Presenting our Rich Pictures

We had a total of 3 Rich Pictures in our session yesterday.  One by Sam, another by Lee and the third a joint effort by Mary and me.  Each is quite different.  I think I can safely say that my artistic capabilities are the worst of the bunch.  I don’t mind though.  It was good to move beyond any self consciousness about lack of artistic talent, and just get on and have fun doing it.  I must admit I sometimes found it hard to think of a visual representation for something, and reverted to words, bubbles and arrows, but I think that’s OK.

The important thing is that we explored the problem and practised how to express it through visual means.  Have a look at the pictures below:

Lee's interpretation of the problem the Five Year Forward View is trying to solve.
Lee’s interpretation of the problem the Five Year Forward View is trying to solve.
Mary and my interpretation of the problem the Five Year Forward View is trying to solve.
Mary and my interpretation of the problem the Five Year Forward View is trying to solve.
Sam's interpretation of the problem the Five Year Forward View is trying to solve.
Sam’s interpretation of the problem the Five Year Forward View is trying to solve.
So, what did we learn?

We need to keep practising.  We need to explore the relationships between elements and problem areas more.  Simply putting arrows linking things is OK, but the nature and effect of those arrows/relationships needs to be expressed.  How does the relationship feel.  What is the experience?  Remember, Systems Thinking is as much about the relationships and interactions between things, as it is about the things themselves.

We also need to involve more people.  It’s ok for us to sit in solitude and create a Rich Picture, but when we get into using them in real life problem situations we will need to involve a variety of stakeholders in the creation process.  This is important to make sure the true “richness” of the situation and interactions within it are captured and understood.

It also became clear this is an iterative process and it’s never really complete.  We all wanted to go away and redraft our pictures to capture things we’d not expressed, or to refine the things that we had.

What next?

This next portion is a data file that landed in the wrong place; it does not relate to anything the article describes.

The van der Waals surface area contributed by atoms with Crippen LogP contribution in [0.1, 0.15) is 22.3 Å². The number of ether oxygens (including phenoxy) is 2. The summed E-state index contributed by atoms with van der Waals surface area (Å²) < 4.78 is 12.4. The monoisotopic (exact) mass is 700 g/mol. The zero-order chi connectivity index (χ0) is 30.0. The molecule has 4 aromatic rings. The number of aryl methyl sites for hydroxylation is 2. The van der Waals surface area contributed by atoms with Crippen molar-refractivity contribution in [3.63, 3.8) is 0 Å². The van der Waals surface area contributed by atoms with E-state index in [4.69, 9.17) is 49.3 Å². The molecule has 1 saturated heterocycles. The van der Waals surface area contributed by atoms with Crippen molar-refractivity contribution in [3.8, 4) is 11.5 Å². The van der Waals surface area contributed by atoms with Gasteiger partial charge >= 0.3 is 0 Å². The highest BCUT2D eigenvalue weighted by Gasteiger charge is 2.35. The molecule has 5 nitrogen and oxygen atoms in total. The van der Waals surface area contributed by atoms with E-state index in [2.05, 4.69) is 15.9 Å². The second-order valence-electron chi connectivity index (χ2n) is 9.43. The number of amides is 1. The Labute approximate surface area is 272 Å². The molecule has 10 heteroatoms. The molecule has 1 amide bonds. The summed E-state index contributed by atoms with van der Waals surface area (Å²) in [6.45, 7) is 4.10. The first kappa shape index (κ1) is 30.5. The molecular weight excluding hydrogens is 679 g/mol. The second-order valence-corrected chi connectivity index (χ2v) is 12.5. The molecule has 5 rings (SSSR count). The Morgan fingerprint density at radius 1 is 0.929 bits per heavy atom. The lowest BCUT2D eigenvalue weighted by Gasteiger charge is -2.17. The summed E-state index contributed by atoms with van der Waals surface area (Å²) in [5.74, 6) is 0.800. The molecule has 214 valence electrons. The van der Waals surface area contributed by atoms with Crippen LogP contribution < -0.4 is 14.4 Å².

We’ve decided to keep practising with Rich Pictures.  In next week’s sessions we will firstly spend a little time showing and discussing the work we’ll be doing for homework this week.  We will then cover the table in paper and get down to collaborating to create a large group Rich Picture.  It’s going to be fun.

So what is the homework?

We’re splitting up into sub-groups and each will take a different aspect of the big problem and create a Rich Picture for it.  Lee and Jan are to look at the relationship and roles played by health care and social care.  Sam and Matt are going to look at the role the changing population profile is playing, and Mary and I are going to look at the provider and commissioner space.  If those of you who didn’t make it to the session want to drop me a line, we can work out what aspect you might look at.  It’s well worth having a go at this.

I’m really looking forward to seeing what we come up with!

Enjoy your weekend,

Tim

Week 21: Drafting a Strategy – Literally

Dear Systems Thinkers,

What is Strategy?

This week we discussed “strategy” and the role “Rich Pictures” might play in developing them.  Well, we only touched on Rich Pictures at the end of the session really, but we’ll be spending a lot of time talking about and also doing them in the coming weeks.

The main topic of conversation was the Richard Rumelt paper about what makes good and bad strategy.  This one:

the-kernel-of-a-good-strategy

Bad Strategy

To summarise, his view is that most of what is called strategy is in fact “bad strategy”.  He categorises bad strategy into the four following types:

  • Failure to face the problem
  • Mistaking goals for strategy
  • Bad strategic objectives
  • Fluff – i.e. empty platitudes and buzzwords
Good Strategy

On the other hand, he says that good strategy must contain the following 3 elements:

A diagnosis: an explanation of the nature of the challenge. A good diagnosis simplifies the often overwhelming complexity of reality by identifying certain aspects of the situation as being the critical ones.

A guiding policy: an overall approach chosen to cope with or overcome the obstacles identified in the diagnosis.